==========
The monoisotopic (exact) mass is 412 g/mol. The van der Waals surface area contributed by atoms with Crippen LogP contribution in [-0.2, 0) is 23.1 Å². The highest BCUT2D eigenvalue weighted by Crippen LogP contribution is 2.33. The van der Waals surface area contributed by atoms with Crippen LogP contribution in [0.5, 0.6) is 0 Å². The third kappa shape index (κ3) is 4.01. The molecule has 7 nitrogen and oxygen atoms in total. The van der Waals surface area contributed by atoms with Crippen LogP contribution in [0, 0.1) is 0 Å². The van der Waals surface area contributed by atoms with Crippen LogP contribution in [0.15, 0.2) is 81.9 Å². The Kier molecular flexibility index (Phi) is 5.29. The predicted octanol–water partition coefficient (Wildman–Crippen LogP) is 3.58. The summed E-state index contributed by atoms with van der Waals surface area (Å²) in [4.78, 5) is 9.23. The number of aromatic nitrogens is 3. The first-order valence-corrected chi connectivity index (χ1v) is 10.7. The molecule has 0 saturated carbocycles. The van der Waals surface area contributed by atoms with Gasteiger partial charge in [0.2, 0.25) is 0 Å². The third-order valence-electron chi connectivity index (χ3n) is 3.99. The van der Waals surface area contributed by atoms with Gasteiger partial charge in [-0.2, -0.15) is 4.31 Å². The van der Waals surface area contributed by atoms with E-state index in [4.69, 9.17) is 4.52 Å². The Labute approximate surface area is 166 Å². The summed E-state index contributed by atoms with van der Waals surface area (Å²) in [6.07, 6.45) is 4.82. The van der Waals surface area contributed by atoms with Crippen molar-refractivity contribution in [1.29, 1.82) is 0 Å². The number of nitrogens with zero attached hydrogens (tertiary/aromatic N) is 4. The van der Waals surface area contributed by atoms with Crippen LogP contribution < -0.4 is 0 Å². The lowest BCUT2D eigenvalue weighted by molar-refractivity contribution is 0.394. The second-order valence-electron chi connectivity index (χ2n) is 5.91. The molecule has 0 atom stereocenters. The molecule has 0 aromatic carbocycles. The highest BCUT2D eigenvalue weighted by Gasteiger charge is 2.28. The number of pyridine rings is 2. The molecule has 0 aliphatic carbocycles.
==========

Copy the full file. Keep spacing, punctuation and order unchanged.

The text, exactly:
The monoisotopic (exact) mass is 412 g/mol. The van der Waals surface area contributed by atoms with Crippen LogP contribution in [-0.2, 0) is 23.1 Å². The highest BCUT2D eigenvalue weighted by Crippen LogP contribution is 2.33. The van der Waals surface area contributed by atoms with Crippen LogP contribution in [0.5, 0.6) is 0 Å². The third kappa shape index (κ3) is 4.01. The molecule has 7 nitrogen and oxygen atoms in total. The van der Waals surface area contributed by atoms with Crippen LogP contribution in [0, 0.1) is 0 Å². The van der Waals surface area contributed by atoms with Crippen LogP contribution in [0.15, 0.2) is 81.9 Å². The Kier molecular flexibility index (Phi) is 5.29. The predicted octanol–water partition coefficient (Wildman–Crippen LogP) is 3.58. The summed E-state index contributed by atoms with van der Waals surface area (Å²) in [4.78, 5) is 9.23. The number of aromatic nitrogens is 3. The first-order valence-corrected chi connectivity index (χ1v) is 10.7. The molecule has 0 saturated carbocycles. The van der Waals surface area contributed by atoms with Gasteiger partial charge in [0.2, 0.25) is 0 Å². The third-order valence-electron chi connectivity index (χ3n) is 3.99. The van der Waals surface area contributed by atoms with Gasteiger partial charge in [-0.2, -0.15) is 4.31 Å². The van der Waals surface area contributed by atoms with E-state index in [4.69, 9.17) is 4.52 Å². The Labute approximate surface area is 166 Å². The summed E-state index contributed by atoms with van der Waals surface area (Å²) in [6.07, 6.45) is 4.82. The van der Waals surface area contributed by atoms with Crippen molar-refractivity contribution in [1.29, 1.82) is 0 Å². The number of nitrogens with zero attached hydrogens (tertiary/aromatic N) is 4. The van der Waals surface area contributed by atoms with Crippen LogP contribution < -0.4 is 0 Å². The lowest BCUT2D eigenvalue weighted by molar-refractivity contribution is 0.394. The second-order valence-electron chi connectivity index (χ2n) is 5.91. The molecule has 0 atom stereocenters. The molecule has 0 aromatic carbocycles. The highest BCUT2D eigenvalue weighted by Gasteiger charge is 2.28. The number of pyridine rings is 2. The molecule has 0 aliphatic carbocycles.